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Human Ecology

, Volume 39, Issue 4, pp 551–553 | Cite as

David W. Orr: Down to the Wire. Confronting Climate Collapse

Oxford, New York: Oxford University Press 2009. ISBN 978-0-19-539353-8, Price $19.95 (hardback). xvii +261 pages, index
  • Jeremy Spoon
Article

In the passionate and accessible Down to the Wire: Confronting Climate Collapse David Orr alerts us that we have entered what Harvard Biologist Edward O. Wilson calls “the bottleneck” (Wilson 2002). Homo sapienshave failed to recognize their biogeochemical impact on Earth cycles and are therefore trapped by their own actions. Cautiously, Orr hopes for a “tempering process” that will shed light on “our illusions of being separate from nature and our pretense that we can master nature or each other through violence” (x). He introduces the reader to the “long emergency” ahead, which includes climate destabilization, the end of the era of cheap oil, ecological degradation, and other related problems. It is clear that technological innovation alone will not fix these interconnected problems and that informed leadership, balanced media, and human gratitude and creativity may help alleviate the damage. His faith is that “people want to be told the truth and that with intrepid and competent...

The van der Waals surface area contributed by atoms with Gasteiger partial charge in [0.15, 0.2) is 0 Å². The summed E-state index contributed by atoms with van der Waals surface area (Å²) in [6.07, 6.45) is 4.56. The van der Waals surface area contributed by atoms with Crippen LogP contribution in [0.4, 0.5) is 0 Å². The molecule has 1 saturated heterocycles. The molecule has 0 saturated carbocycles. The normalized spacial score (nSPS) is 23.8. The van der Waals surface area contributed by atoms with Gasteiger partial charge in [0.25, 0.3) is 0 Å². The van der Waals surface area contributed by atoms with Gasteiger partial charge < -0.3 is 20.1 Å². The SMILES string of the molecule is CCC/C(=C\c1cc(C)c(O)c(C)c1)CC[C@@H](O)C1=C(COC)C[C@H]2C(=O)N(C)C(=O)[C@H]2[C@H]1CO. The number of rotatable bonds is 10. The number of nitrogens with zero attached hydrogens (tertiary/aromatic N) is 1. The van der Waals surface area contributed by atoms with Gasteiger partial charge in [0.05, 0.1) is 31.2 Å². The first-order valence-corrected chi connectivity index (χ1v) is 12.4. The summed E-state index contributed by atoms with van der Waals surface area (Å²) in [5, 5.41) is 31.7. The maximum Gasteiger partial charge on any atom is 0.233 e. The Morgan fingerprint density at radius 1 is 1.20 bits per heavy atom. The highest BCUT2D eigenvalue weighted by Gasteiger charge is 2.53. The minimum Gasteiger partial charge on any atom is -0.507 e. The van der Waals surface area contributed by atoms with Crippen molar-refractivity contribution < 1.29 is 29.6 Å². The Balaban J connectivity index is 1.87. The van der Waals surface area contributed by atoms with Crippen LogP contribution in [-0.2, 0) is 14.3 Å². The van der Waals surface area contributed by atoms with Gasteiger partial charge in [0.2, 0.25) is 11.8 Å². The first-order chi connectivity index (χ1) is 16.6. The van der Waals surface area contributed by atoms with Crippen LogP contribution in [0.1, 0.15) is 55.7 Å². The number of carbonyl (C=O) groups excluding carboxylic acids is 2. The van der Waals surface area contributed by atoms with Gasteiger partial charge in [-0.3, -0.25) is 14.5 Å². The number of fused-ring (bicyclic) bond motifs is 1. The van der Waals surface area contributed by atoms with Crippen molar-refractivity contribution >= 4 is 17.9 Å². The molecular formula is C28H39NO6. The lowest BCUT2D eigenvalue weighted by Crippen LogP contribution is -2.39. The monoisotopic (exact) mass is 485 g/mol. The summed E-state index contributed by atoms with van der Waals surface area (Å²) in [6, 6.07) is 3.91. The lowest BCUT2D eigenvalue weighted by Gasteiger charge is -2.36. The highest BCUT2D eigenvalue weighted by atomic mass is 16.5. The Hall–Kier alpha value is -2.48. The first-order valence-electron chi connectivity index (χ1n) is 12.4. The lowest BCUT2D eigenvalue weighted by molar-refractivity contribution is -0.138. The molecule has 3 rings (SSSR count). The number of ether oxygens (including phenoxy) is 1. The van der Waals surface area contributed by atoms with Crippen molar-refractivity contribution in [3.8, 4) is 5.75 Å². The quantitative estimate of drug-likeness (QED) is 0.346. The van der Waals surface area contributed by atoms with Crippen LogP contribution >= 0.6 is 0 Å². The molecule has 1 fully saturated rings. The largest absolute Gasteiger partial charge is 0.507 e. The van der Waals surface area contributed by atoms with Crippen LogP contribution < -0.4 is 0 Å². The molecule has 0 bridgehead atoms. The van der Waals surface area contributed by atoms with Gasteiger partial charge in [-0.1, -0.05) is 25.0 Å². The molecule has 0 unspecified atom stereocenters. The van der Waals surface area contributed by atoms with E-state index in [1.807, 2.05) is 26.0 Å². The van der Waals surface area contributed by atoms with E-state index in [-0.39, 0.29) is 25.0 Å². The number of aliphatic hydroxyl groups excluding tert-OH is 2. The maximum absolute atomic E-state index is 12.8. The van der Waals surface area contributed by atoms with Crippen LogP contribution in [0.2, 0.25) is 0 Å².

References

  1. Spoon, J. (2010). Tourism meets the sacred: Khumbu Sherpa place-based spiritual values in Sagarmatha (Mount Everest) National Park and Buffer Zone, Nepal. In Verschuuren, B., Wild, R., McNeely, J. A., and Oviedo, G. (eds.), Sacred natural sites: Preserving nature and culture. Earthscan, London, pp. 87–97.Google Scholar
  2. Wilson, E. O. (2002). The future of life. Knopf, New York.Google Scholar

Copyright information

© Springer Science+Business Media, LLC 2011

Authors and Affiliations

  1. 1.Department of AnthropologyPortland State UniversityPortlandUSA

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